Sunday, June 17, 2012

The Tao of Pooh

I was browsing the bookstore shelves, looking for another book on philosophy to send to my son who is working at a summer camp with no TV and very little internet, when I came upon this little gem, The Tao of Pooh by Benjamin Hoff. It's only 158 pages, so I took the liberty of reading it before mailing it off to Colorado.

Hoff uses the simplicity of Winnie-the-Pooh to examine the basic teachings of Lao-tse in the Tao Te Ching (Tao Virtue Book). He compares the simplicity of Pooh to the "Uncarved Block," or what is natural and plain, representing the quiet nature that does things spontaneously rather than over thinking and over planning. He examines the habit of trying to arrange things to fit a predetermined view of how life should be and contrasts that with simply living life, day by day. He claims that for those who go through life in this simple way, things just have a way of working themselves out. Quoting Piglet he writes:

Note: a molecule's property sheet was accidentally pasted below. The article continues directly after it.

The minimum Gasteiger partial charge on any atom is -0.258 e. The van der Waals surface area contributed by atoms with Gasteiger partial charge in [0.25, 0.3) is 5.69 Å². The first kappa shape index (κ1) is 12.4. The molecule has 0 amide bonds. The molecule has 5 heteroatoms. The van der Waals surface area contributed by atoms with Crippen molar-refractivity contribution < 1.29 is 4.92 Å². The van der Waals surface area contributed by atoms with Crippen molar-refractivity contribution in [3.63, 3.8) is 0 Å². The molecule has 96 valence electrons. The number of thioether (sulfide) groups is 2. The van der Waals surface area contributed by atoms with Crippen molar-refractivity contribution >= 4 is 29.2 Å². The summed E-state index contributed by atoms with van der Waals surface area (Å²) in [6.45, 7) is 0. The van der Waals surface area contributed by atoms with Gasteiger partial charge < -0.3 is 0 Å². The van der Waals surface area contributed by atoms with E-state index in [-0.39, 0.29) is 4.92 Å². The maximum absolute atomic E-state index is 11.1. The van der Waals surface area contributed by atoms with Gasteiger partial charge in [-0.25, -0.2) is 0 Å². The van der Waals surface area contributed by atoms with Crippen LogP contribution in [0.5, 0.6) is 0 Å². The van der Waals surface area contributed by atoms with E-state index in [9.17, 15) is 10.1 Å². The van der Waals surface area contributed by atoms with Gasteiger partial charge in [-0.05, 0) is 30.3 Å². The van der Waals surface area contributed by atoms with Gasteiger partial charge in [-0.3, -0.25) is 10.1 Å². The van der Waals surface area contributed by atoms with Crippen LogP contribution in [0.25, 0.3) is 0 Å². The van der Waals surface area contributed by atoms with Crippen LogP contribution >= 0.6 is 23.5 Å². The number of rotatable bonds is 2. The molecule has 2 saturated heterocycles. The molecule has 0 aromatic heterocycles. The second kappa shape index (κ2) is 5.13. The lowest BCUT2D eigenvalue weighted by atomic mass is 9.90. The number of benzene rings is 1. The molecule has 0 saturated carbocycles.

"Pooh hasn't much Brain, but he never comes to any harm. He does silly things and they turn out right."

A similar concept Hoff explores is the Wu Wei, or as he calls it, the Pooh Way "without doing, causing, or making." He compares it to water flowing around the rocks, rather than trying to force a straight path through them. Tao literally means "Way," and he contends that going with the flow and listening to our intuition gives us a Sensitivity to Circumstances that helps guide our path.

Now that it's summer, its easier to believe that life can be so simple. I just hope I remember the lesson come September.

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